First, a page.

This is post five in a series about my experiences in publishing a book. The series starts here.
From the mail bag:
Having followed your blog for quite some time, this is a topic I might actually be able to contribute something for the first time. I’ve been producing art books as a (now freelance) designer for the last 8 years or so.
First: Basically every printing company can produce wonderful results. What’s key is the person you have at the printing machine the day that your book is printed. If he (rather seldom she) loves his/her job, is patient with a layman, and has no boss standing behind him/her counting the seconds that the machine is not running, you have all the chances to get the results you want. Be prepared to spend some extra money on re-making some plates, though. Make sure not all plates are done at once. Start with one set, get it right, then let them make the rest of the plates.
Second: Chose your paper wisely. It’s single most important choice in regard to what the results can possibly look like. Have a look at a lot of samples. Not plain sheets, but ones printed on – with similar subjects as you will print.
Third: Know about the pros and cons of the screen pitches and methods of rasterization. I understand that you want to print colored images. Stochastic is not the best for every subject, small pitches are not the best for all subjects. There are mixed rasters which can bring the best of both worlds to your highlights, mid-tones and deep shadows. There are wonderful books printed with wide rasters. Small pixel pitches tend to flatten your images, you will not be able to get a substantial d-max. The printer might be able to work against this with non-standard high density pigmented inks, but the company must be experienced with such a workflow. Again: Find examples that please your eye and ask the printer to make it exactly like that.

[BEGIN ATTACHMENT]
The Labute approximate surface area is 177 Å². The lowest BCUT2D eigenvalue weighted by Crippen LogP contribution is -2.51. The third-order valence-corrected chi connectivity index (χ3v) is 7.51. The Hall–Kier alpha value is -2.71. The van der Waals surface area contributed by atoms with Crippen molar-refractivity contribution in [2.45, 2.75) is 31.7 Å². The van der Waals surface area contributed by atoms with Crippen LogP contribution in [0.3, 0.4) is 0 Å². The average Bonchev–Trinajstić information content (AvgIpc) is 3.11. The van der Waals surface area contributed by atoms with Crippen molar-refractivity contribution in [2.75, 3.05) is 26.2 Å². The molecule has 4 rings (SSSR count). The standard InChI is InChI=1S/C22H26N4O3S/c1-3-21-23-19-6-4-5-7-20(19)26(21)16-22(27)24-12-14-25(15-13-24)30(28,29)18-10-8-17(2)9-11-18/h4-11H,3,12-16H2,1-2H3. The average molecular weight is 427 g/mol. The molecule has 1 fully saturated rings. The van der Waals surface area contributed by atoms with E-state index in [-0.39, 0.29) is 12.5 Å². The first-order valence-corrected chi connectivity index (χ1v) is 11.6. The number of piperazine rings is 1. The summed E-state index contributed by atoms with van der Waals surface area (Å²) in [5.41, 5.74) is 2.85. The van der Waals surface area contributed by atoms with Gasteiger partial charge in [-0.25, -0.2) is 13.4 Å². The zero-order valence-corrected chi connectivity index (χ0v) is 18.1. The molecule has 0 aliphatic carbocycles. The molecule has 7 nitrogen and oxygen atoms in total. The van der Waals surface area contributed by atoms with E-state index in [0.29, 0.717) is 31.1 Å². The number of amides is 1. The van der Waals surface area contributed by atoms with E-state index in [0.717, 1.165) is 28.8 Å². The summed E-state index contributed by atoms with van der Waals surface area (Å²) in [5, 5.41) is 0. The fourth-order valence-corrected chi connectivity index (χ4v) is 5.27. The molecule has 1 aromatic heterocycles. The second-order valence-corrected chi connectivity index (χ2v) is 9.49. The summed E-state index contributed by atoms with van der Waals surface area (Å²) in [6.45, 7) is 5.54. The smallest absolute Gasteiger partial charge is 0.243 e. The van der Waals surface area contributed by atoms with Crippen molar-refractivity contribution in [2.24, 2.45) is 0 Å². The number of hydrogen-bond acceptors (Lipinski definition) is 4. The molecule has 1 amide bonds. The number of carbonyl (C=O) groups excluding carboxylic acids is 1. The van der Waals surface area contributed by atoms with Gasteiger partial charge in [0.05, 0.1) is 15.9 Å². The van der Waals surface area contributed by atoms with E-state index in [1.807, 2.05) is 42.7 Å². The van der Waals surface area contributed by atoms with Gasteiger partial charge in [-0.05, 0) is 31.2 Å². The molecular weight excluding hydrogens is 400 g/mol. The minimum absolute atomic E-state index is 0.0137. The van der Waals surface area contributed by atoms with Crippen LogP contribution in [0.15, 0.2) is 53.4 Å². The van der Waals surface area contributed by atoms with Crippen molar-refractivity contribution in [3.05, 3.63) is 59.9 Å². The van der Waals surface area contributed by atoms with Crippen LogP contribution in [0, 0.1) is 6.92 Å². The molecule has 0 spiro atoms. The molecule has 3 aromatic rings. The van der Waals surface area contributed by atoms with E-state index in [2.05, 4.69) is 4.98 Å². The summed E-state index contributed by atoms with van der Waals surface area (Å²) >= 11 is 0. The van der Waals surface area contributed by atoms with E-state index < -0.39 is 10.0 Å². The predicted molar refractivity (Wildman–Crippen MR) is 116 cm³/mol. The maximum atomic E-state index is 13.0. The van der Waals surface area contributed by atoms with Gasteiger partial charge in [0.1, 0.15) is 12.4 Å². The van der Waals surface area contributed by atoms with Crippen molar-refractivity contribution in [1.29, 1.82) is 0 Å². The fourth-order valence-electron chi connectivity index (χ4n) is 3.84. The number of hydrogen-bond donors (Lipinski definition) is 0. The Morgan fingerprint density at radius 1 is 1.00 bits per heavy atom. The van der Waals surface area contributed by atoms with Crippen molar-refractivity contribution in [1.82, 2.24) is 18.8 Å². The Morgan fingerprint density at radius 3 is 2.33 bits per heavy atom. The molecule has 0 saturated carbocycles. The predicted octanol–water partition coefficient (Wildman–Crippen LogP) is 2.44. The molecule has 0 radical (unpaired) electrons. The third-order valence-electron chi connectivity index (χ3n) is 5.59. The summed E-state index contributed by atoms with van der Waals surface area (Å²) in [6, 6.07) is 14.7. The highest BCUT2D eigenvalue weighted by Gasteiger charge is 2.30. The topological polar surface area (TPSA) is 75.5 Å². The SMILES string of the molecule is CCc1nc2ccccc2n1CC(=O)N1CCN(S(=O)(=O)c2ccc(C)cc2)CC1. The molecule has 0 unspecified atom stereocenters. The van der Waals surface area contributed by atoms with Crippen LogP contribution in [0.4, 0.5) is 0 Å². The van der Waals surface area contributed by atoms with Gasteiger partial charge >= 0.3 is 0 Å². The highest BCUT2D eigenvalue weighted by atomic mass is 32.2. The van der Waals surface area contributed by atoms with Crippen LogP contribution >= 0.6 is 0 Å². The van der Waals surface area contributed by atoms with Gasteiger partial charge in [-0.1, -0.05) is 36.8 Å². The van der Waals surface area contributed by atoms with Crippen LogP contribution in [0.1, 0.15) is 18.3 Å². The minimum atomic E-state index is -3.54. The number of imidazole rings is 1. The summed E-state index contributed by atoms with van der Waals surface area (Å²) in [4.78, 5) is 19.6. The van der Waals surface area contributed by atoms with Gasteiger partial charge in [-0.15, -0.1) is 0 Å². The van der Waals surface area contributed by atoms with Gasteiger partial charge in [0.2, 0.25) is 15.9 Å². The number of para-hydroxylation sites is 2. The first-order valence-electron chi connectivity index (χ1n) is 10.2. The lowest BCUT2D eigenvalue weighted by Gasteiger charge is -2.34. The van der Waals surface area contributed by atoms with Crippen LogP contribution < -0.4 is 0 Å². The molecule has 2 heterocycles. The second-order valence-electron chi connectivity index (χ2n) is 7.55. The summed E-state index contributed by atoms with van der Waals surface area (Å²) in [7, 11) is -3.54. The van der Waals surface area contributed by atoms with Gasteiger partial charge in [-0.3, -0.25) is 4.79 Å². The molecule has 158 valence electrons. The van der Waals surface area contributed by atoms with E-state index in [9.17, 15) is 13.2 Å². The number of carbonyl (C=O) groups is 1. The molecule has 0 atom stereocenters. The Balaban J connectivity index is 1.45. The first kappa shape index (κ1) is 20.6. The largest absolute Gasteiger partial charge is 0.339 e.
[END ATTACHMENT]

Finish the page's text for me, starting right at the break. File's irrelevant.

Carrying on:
Fourth: Be careful with varnishes. Some get yellowish rather soon. Sometimes it’s best to have a mix of varnish and ink in the black ink compartment of the machine only. Again: Look out for examples you like.
Fifth: Let go your proofing and color management ideals. Printing machines are living subjects. They react to temperature and humidity. The age of every single part has an impact on the result. The inks and papers are natural substances in the way that they resist standardization like the shapes of trees an the colors of flowers do. Anyhow, the defined limits, by which something in the printing industry can be »according to the standard« are really (really!) wide. Be sure to come to the press with a vision of the desired result, a proof print is not enough.
Sixth: Always print stronger than what you actually aim for. The ink will settle, the paper will soak up some, the colors will soften and the blacks will lighten up within 24–48 hours after printing. If you print »exactly« to match the proof, you might well be disappointed afterwards.
Good luck! It’s a pleasure to follow your adventures.
Chris Livsey says
Gunnar, it was real pleasure to read your contribution, my admiration for the end results I buy has been enhanced, thank you.